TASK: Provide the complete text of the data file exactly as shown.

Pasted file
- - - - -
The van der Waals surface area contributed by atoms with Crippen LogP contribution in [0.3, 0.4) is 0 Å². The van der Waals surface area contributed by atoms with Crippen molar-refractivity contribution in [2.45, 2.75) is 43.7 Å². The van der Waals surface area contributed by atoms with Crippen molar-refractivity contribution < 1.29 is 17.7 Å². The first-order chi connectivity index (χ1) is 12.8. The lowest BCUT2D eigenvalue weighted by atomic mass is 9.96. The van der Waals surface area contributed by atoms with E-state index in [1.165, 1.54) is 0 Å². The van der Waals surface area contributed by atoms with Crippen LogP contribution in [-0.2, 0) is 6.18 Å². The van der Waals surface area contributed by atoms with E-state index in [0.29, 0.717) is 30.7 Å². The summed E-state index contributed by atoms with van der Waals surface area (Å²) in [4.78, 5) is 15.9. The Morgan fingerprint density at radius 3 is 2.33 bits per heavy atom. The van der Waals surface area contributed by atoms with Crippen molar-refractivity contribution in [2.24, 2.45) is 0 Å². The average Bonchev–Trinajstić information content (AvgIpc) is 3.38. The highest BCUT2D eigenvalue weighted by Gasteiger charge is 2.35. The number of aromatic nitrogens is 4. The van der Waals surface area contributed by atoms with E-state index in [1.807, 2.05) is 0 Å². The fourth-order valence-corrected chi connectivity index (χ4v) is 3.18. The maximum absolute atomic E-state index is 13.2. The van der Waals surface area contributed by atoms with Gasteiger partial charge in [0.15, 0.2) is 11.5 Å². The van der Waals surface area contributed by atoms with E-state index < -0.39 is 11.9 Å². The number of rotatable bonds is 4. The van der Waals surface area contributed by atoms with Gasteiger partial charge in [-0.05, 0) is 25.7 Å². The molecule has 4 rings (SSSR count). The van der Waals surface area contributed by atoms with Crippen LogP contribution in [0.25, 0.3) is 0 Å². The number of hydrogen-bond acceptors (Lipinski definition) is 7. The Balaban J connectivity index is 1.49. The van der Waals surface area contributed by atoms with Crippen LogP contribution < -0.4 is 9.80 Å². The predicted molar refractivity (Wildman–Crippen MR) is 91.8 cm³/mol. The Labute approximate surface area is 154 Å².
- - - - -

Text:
The van der Waals surface area contributed by atoms with Crippen LogP contribution in [0.3, 0.4) is 0 Å². The van der Waals surface area contributed by atoms with Crippen molar-refractivity contribution in [2.45, 2.75) is 43.7 Å². The van der Waals surface area contributed by atoms with Crippen molar-refractivity contribution < 1.29 is 17.7 Å². The first-order chi connectivity index (χ1) is 12.8. The lowest BCUT2D eigenvalue weighted by atomic mass is 9.96. The van der Waals surface area contributed by atoms with E-state index in [1.165, 1.54) is 0 Å². The van der Waals surface area contributed by atoms with Crippen LogP contribution in [-0.2, 0) is 6.18 Å². The van der Waals surface area contributed by atoms with E-state index in [0.29, 0.717) is 30.7 Å². The summed E-state index contributed by atoms with van der Waals surface area (Å²) in [4.78, 5) is 15.9. The Morgan fingerprint density at radius 3 is 2.33 bits per heavy atom. The van der Waals surface area contributed by atoms with Crippen molar-refractivity contribution in [2.24, 2.45) is 0 Å². The average Bonchev–Trinajstić information content (AvgIpc) is 3.38. The highest BCUT2D eigenvalue weighted by Gasteiger charge is 2.35. The number of aromatic nitrogens is 4. The van der Waals surface area contributed by atoms with E-state index in [1.807, 2.05) is 0 Å². The fourth-order valence-corrected chi connectivity index (χ4v) is 3.18. The maximum absolute atomic E-state index is 13.2. The van der Waals surface area contributed by atoms with Gasteiger partial charge in [0.15, 0.2) is 11.5 Å². The van der Waals surface area contributed by atoms with E-state index < -0.39 is 11.9 Å². The number of rotatable bonds is 4. The van der Waals surface area contributed by atoms with Gasteiger partial charge in [-0.05, 0) is 25.7 Å². The molecule has 4 rings (SSSR count). The van der Waals surface area contributed by atoms with Crippen LogP contribution in [0.25, 0.3) is 0 Å². The number of hydrogen-bond acceptors (Lipinski definition) is 7. The Balaban J connectivity index is 1.49. The van der Waals surface area contributed by atoms with Crippen LogP contribution < -0.4 is 9.80 Å². The predicted molar refractivity (Wildman–Crippen MR) is 91.8 cm³/mol. The Labute approximate surface area is 154 Å².